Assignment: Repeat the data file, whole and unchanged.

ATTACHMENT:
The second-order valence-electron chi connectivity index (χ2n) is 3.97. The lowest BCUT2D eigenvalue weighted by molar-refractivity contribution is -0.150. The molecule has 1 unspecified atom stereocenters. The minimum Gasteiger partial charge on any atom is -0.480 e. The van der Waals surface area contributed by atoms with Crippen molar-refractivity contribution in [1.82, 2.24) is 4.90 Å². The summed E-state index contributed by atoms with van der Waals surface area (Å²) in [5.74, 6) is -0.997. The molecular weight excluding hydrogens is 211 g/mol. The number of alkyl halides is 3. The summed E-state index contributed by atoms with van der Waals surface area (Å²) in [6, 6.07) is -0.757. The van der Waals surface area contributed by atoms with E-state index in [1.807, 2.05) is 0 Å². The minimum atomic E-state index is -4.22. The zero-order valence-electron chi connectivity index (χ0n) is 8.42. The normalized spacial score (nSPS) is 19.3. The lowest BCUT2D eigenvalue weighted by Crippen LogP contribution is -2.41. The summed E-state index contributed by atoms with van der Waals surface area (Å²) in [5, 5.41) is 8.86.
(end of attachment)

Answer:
The second-order valence-electron chi connectivity index (χ2n) is 3.97. The lowest BCUT2D eigenvalue weighted by molar-refractivity contribution is -0.150. The molecule has 1 unspecified atom stereocenters. The minimum Gasteiger partial charge on any atom is -0.480 e. The van der Waals surface area contributed by atoms with Crippen molar-refractivity contribution in [1.82, 2.24) is 4.90 Å². The summed E-state index contributed by atoms with van der Waals surface area (Å²) in [5.74, 6) is -0.997. The molecular weight excluding hydrogens is 211 g/mol. The number of alkyl halides is 3. The summed E-state index contributed by atoms with van der Waals surface area (Å²) in [6, 6.07) is -0.757. The van der Waals surface area contributed by atoms with E-state index in [1.807, 2.05) is 0 Å². The minimum atomic E-state index is -4.22. The zero-order valence-electron chi connectivity index (χ0n) is 8.42. The normalized spacial score (nSPS) is 19.3. The lowest BCUT2D eigenvalue weighted by Crippen LogP contribution is -2.41. The summed E-state index contributed by atoms with van der Waals surface area (Å²) in [5, 5.41) is 8.86.